City council continues budget talks
WEIRTON The possibility of decreasing services or increasing fees was again a major point of discussion Thursday as Weirton city officials held the second workshop to prepare a 2014-2015 fiscal budget to present at Weirton City Council’s meeting Monday.
The mayor, city manager, city finance director, members of city council and several department heads voiced their opinions and concerns regarding the budget and surrounding time constraints. In order to be advertised and sent to Charleston on time, the budget must be approved by city council by March 14.
City Manager Valerie Means and City Finance Manager Thomas Maher outlined some of the cuts that were made in the prospective budget since the last meeting, including the removal of all non-exempt overtime for municipal employees, a $10,000 cut from code enforcement, the removal of allotted funding toward the now defunct Honeywell energy saving project and several other reductions.
Maher said he could not provide a final budget number until it is approved by council.
Although the budget is balanced as it stands, officials said there is currently no room to meet the requests of various city departments in the upcoming year, officials said.
“The way I see it, that means we are already in debt, so we need to take action on this now,”Ward 7 Councilman Terry Weigel said.
Unless new revenue is generated the city will face a deficit this time next year, according to Means.
Mayor George Kondik, Ward 3 Councilman Fred Marsh and Ward 4 Councilman George Ash Sr. reiterated their respective opinions from the previous workshop.
Kondik stood by the suggestion of a cable excise tax, or franchise fee, which he said could bring in an estimated $500,000 in revenue per year. He opposed the idea of implementing an across-the-board business and occupation tax because he believes it will “hurt the entire business community.”
Marsh also opposed the B&O tax idea, favoring the cable franchise fee because it gives residents an option. He mentioned that talks should be initiated with state representatives regarding tax structures and how they fund municipalities, because he feels the framework in place now is out of date. Much of it was established in the 1920s and 30s, Marsh said.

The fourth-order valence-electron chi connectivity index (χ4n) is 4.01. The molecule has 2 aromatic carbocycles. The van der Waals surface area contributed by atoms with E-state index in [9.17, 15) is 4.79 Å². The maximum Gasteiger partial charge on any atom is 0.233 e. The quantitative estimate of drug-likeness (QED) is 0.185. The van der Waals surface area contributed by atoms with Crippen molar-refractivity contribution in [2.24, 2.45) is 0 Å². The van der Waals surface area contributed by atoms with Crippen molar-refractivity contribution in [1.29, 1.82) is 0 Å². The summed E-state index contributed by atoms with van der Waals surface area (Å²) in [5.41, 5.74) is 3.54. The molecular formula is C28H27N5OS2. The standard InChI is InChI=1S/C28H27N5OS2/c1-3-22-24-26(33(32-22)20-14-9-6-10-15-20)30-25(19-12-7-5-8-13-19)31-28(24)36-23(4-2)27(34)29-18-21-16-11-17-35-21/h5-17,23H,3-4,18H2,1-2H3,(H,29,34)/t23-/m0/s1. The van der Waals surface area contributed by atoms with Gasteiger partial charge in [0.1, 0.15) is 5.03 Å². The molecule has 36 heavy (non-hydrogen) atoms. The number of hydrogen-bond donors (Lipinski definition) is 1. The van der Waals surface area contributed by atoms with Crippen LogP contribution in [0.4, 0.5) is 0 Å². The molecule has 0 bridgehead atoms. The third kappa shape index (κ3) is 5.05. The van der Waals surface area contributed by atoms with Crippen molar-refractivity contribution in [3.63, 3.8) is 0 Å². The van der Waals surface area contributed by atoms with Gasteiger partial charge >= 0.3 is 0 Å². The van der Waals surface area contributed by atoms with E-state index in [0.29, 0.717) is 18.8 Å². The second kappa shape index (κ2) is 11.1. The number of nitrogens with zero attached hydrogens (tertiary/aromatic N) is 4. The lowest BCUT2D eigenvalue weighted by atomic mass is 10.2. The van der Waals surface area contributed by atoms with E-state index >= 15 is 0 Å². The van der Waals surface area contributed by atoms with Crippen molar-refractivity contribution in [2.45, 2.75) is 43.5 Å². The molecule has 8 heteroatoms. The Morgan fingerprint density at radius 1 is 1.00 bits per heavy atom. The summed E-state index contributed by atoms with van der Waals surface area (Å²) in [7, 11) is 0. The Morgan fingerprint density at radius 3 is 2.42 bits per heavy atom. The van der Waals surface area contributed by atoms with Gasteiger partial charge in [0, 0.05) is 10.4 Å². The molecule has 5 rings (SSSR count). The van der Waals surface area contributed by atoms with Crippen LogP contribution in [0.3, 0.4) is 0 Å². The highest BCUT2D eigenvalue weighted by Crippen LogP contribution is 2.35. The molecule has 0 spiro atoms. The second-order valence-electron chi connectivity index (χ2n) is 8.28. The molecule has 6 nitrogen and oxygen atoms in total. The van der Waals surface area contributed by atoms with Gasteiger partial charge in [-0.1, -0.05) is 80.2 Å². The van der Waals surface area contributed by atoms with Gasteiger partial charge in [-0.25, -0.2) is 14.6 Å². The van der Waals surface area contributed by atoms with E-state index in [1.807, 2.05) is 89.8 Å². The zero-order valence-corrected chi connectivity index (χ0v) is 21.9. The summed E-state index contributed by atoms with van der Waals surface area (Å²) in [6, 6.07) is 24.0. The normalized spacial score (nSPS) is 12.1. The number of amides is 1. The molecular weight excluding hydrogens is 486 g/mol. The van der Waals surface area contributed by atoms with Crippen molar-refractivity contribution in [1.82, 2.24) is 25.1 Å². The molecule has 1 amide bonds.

Ash repeated several times that he was strongly against raising service fees at all, including the proposed cable franchise fee. He suggested sending the budget in as it stands for now to meet the deadline and making more revisions after the fact.
Ward 5 Councilman George Gaughenbaugh asked if some sort of hybrid between the B&O and the excise tax would be possible.
Ward 6 Councilman David Dalrymple reminded those present that the city already has a B&O tax specifically for manufacturing and banks, and the revenue generated from that has not necessarily reached expectations. He questioned how much more effective another B&O on retail could be. Dalrymple was also against the cable franchise fee. He proposed alternatively forming a committee that would include some council members, local residents and business owners to get a clearer picture of the public opinion.
“If we are really at this point, down to the bare bones here, then it should be up to the citizens to choose which services they want to be cut and which services they are willing to pay for,” Dalrymple said.
Means commented that it was a good idea, but reminded everyone present about the ticking clock and the urgency of the situation.
City Council will vote on the proposed budget at their regular meeting Monday at 7:30 p.m. at the Municipal Building. Further revisions are expected to be made subsequently.
(Dalrymple can be contacted at email@example.com)